How Do I…? (PROMPT)

How do I…? (Instructions)


Try to think of a procedure or activity you’re expert in. Maybe you throw a curveball,  or bake the perfect cupcake, or play the Game of Thrones theme song on a ukulele. Everyone has some kind of expertise they’re capable of sharing with the world. And someone else may have a need for that expertise.


The audience should be someone who has never done what you’re telling them how to do but for whom this topic is not a completely foreign concept. That’s all we’ll say for now because one of your first steps will be to more deeply consider the exact audience you want to write for.


The audience has a need—for a birthday cupcake, to play the Game of Thrones theme song on a ukulele, or whatever—and they have turned to you as an expert in helping fulfill this need. Don’t be shy about it. Be the expert you are.


  1. Conceive the task
    • Spend some time inventorying your own expertise. What are you good at? What do you enjoy doing? What do you take pride in? Make a list. 
    • Select your subject. What one skill do you think best lends itself to this particular writing-related problem? Why have you chosen that one?
    • Plan. A good way of preparing to write the solution to this writing-related problem is to do the action itself while taking careful notes along the way.
    • Analyze your audience. Who is your audience? We know their need (to do what you already know how to do), but what might their attitudes be toward the task? Excitement? Fear? Something else? Additionally, what about their knowledge? To successfully execute the mission, what will they need to know or be able to do prior to engaging with your solution to this writing-related problem?
    • Find and analyze models. Look for models that serve similar purposes. Where are instructions provided for readers who are relatively new to a certain task (Youtube, Google, etc.). Stay away from ones too closely related to your own task. You don’t want to risk copying; also, remember that you’re the expert here. While you don’t want to copy the content of the models, do look at how the models are formatted and structured. How do they begin? How is the information conveyed? What techniques will you use and choices will you make in your own instructions?
  2. Draft:
    • Write the draft. Doing your best to meet your audience’s needs, draft your document. Use your models to help guide your approach. For our purposes, you’re restricted to “text only” instructions. No diagrams or illustrations are allowed or required.
    • Test the draft. Give your draft to someone else. Ideally, you can exchange drafts with someone else in this class so you can get a perspective on the experience from the standpoint of an audience. If possible, have them attempt the task by following your directions while you do the same with their task. If that isn’t possible, try to visualize the process while reading. Would a reader be successful? Where might they be confused or even lost? Identify those sections. Areas of confusion in need of additional clarity, as well as those elements that work well, should be specifically identified and discussed.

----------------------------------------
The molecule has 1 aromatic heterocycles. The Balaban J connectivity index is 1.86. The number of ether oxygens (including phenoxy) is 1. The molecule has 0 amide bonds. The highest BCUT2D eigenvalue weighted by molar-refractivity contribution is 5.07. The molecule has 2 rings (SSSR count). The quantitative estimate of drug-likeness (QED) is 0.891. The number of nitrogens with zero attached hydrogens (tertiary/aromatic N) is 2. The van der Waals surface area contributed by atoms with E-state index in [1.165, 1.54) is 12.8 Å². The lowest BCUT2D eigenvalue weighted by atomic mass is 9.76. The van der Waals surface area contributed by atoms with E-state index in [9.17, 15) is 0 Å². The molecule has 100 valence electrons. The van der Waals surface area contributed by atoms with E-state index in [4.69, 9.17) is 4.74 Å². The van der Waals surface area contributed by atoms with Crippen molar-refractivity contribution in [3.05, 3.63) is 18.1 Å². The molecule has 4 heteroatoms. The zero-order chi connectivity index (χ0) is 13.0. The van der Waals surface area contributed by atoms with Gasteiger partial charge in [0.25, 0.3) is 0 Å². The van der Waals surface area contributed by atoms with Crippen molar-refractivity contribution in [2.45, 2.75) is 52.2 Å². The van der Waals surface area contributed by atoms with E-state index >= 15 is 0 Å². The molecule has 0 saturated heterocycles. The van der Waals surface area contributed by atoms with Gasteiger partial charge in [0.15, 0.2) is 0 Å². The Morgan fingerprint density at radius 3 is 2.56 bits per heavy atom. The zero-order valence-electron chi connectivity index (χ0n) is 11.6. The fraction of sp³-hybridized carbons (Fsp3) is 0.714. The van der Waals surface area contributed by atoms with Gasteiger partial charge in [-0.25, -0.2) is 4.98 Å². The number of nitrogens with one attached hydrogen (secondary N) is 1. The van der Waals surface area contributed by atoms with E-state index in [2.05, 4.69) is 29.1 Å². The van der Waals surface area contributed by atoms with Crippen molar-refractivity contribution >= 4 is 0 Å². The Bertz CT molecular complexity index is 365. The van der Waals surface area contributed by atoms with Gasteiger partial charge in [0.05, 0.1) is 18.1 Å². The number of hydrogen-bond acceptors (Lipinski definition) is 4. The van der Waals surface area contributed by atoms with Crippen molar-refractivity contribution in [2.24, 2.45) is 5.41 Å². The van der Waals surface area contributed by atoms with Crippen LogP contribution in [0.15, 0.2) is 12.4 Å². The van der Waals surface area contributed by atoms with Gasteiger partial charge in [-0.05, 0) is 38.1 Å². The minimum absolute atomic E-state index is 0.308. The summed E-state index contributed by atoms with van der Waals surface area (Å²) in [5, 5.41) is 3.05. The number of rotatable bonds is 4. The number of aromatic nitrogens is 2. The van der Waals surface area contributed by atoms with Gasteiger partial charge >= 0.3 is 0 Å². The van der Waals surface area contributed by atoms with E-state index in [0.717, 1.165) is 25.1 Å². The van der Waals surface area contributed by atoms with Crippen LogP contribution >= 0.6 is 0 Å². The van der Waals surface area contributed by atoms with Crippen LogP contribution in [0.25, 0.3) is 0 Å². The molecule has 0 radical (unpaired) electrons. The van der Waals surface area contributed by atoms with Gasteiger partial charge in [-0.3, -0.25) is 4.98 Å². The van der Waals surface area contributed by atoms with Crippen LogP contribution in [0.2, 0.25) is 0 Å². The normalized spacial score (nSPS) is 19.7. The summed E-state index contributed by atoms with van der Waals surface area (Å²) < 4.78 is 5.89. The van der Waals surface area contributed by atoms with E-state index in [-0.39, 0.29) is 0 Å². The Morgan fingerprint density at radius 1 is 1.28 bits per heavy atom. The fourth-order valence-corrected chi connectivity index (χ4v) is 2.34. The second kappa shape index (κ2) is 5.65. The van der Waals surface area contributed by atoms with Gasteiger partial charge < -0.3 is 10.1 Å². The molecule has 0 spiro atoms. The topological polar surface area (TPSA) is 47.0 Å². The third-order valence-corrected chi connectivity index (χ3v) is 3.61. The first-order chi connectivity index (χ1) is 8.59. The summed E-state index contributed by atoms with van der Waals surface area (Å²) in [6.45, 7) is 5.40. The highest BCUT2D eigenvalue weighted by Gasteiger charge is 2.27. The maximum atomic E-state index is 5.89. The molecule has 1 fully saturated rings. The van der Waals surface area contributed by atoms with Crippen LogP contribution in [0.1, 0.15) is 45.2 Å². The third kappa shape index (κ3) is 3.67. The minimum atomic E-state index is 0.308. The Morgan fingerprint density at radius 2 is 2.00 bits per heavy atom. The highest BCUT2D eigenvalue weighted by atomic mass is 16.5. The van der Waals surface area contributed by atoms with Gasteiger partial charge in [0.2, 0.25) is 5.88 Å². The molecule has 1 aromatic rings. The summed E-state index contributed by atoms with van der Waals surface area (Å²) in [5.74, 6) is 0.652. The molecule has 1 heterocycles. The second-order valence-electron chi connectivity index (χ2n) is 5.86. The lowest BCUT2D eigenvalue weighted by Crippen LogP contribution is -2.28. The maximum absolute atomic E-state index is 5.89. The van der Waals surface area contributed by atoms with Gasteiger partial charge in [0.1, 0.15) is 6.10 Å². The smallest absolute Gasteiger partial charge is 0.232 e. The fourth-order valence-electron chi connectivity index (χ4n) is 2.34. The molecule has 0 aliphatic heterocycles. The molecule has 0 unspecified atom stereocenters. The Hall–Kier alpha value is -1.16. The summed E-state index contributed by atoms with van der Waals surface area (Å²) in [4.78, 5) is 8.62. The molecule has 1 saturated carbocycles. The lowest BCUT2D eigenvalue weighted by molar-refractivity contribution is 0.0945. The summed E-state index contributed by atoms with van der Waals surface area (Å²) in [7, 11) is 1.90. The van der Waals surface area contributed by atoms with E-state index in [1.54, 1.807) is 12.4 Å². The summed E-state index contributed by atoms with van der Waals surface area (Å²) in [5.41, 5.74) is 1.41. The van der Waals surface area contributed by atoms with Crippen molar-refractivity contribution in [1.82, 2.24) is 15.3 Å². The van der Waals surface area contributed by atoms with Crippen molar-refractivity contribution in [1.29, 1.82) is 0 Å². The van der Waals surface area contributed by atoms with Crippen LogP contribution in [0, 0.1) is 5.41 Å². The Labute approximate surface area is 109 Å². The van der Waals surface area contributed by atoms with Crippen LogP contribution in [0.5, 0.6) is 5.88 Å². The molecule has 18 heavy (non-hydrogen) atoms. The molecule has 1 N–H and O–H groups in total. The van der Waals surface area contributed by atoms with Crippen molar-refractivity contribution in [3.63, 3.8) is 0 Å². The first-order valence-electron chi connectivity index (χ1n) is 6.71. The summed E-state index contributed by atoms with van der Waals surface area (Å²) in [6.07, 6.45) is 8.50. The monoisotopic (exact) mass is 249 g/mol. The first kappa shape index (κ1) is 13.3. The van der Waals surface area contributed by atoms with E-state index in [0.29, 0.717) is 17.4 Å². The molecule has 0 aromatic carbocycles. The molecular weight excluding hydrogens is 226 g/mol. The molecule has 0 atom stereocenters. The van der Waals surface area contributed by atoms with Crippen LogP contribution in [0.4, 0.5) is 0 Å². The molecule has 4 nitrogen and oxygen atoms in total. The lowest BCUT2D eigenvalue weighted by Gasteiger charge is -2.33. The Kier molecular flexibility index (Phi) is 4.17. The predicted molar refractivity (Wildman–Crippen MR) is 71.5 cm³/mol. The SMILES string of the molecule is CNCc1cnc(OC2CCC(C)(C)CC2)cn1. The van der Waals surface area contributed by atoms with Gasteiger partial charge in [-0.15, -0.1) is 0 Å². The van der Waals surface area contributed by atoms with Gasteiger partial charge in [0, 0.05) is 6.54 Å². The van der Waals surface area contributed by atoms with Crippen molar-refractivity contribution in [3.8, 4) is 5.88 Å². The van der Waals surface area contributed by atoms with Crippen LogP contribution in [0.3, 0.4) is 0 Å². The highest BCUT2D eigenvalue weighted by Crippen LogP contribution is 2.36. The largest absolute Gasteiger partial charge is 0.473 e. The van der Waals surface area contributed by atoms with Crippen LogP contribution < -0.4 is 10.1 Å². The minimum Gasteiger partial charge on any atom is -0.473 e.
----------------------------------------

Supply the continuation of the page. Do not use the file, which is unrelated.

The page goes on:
3. Revise: Based on the feedback, as well as any additional insights gained along the way, revise the draft to improve its effectiveness. Think of your audience and their needs.
  4. Edit and Polish: Even small errors can throw off an audience that’s trying to follow the instructions closely. Mistakes that could have easily been fixed may also shake their confidence in the quality of your instructions.


Writing instructions using only text was probably pretty hard. What could be done differently if you had the benefit of illustrations?

Is the cliche of a picture being worth a thousand words true in this case?

Is there an even better way? Would your task be better learned by a different method? What about a video or other visual stimulation? What would be the trade-off between text instructions and video instructions? When would one be more useful than the other?

Or is your task something that would best be done in a live setting, either one-on-one with you as the expert or in a class setting? How would the different atmospheres change the learning? How would your role as the expert change?

What’s best? Given total freedom to craft a solution to this problem, what method would you use and why? How and why is this best for the audience? (It may even be a combination of methods.)

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